1. What I do in the everyday, mundane moments impacts what my children will remember about me.
I’m cognizant that my small, seemingly unimportant daily actions impact the legacy that I leave behind to my children. Will they remember that I made them pancakes on Saturdays? Perhaps. But I want them to remember how they felt listening to a special pancake party song while they poured the milk and mixed the batter. Will they remember vacations? Probably. But I’m more interested in what they remember within the walls of our home. Did they feel loved? Were they seen and heard? Did I encourage them and build them up? These are the things that they will remember about their mother.
2. If a value I claim to have is purely aspirational, I need to develop habits to incorporate that value into my current life.
When writing your eulogy, you will likely include the things you value. For me, love for God and family are most important. But how am I supporting these values in my daily life? It’s one thing to say I went to church. It’s another to show how I served others in my community and how I spent time each morning in reflection and prayer. I can say that I was a devoted wife, mother, sister, and friend. But how many times am I more concerned about being “caught up” on Instagram than I am with my own brother? No one wants to see “She scrolled” on her tombstone.
If your eulogy doesn’t feel truthful, develop the habits to incorporate your desired values into your daily life. Set up a weekly phone date with a friend. Write down an encouraging verse or quote every day and reflect on it for 5 minutes. Write your eulogy again after you’ve incorporated habits that support your health and relationships and see how it changes.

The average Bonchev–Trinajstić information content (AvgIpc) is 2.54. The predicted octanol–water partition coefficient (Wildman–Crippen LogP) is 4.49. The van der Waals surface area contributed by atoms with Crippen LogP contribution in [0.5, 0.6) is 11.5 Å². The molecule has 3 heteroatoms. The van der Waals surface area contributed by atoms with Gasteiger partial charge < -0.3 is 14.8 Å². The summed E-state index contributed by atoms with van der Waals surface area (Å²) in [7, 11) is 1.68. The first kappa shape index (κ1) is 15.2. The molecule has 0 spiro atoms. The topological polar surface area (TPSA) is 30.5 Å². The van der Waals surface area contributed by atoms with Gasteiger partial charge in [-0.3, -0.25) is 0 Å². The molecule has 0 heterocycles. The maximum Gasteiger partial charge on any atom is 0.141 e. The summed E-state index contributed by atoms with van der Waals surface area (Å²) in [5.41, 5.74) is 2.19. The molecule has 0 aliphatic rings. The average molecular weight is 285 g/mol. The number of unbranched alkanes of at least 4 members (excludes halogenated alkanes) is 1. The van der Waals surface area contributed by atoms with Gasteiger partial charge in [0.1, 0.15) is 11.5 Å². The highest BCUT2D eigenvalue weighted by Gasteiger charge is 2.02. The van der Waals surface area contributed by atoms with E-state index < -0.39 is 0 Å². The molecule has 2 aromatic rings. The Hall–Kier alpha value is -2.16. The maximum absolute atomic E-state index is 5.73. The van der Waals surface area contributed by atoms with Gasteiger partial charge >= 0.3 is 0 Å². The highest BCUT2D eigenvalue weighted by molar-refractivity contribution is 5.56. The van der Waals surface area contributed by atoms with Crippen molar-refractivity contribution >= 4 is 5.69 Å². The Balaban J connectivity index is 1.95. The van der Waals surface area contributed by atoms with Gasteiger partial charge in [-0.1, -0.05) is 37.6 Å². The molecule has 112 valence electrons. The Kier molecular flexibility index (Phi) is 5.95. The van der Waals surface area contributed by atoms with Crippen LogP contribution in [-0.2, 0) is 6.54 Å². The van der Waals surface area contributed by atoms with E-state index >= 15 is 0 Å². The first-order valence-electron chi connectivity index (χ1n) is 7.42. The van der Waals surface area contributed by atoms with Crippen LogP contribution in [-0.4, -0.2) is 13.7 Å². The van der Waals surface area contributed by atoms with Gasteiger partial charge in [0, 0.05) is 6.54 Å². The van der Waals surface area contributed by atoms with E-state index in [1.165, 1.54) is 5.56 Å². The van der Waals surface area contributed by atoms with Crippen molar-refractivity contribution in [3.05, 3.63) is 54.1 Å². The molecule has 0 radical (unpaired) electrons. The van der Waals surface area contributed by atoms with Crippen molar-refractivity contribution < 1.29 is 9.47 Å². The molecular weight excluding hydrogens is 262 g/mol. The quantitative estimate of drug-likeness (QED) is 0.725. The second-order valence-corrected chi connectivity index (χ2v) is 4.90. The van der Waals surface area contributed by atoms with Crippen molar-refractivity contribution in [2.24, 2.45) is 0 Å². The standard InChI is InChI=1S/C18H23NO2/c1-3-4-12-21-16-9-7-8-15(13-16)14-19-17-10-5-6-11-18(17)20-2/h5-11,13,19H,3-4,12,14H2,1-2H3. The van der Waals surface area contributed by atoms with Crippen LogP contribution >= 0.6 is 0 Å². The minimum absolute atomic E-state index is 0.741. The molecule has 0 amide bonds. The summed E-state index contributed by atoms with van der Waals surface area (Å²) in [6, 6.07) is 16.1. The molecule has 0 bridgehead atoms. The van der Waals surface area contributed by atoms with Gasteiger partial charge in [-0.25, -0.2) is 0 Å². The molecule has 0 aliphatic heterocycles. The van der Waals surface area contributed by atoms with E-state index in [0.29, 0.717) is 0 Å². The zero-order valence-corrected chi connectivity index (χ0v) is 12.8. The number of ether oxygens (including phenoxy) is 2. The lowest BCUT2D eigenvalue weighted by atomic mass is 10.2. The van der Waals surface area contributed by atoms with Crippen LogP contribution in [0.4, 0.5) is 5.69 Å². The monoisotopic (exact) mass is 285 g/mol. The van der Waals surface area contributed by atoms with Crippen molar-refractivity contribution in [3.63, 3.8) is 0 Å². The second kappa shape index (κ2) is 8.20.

3. Recognizing the gap between what I want to be said about me after I die and the story I’m telling myself now is an opportunity for change.
What is the story you’re telling yourself? That you’re not good enough? That you can’t do what your heart is leading you to because you’re too old, too young, not educated enough, too experienced? You don’t have time, or money, or resources to make it happen? What if the only thing standing between you and your goals was the story you tell yourself?
As someone who tries to walk the walk of intentional living, you would think that I’d have an excuse-proof mindset about reaching my goals. But I tell myself limiting stories all the time. I don’t have enough time, I don’t know how to start a business, no one will care about what I have to offer. But there is another, stronger voice in my spirit that tells me that I am needed and that I have something to contribute. That there is an overwhelmed mom out there who can be impacted by something I can create. Writing your eulogy gives you the opportunity to understand the impact that you want to have in this world and find a way to make that impact happen.
How do You Want to be Remembered?
Living for your eulogy is your spouse hugging you after you admit that parenting was just too hard today. It’s a coffee date with a friend where you truly listen and don’t even think about your phone. It’s the light in your eyes when you have a dance party with your kids. It’s showing up for yourself and others in a way that is unique in today’s world. In uncertain times, it’s a lighthouse in the sea of distraction and chaos, guiding you to the person you most want to be.
Living for your eulogy today will change how you are remembered tomorrow. How do you want to be remembered?
About the Author: Emily McDermott is a wife, mother, and simplicity seeker, chronicling her journey at Simple by Emmy. She loves to dance, write poetry, and spend time with her husband and two young sons.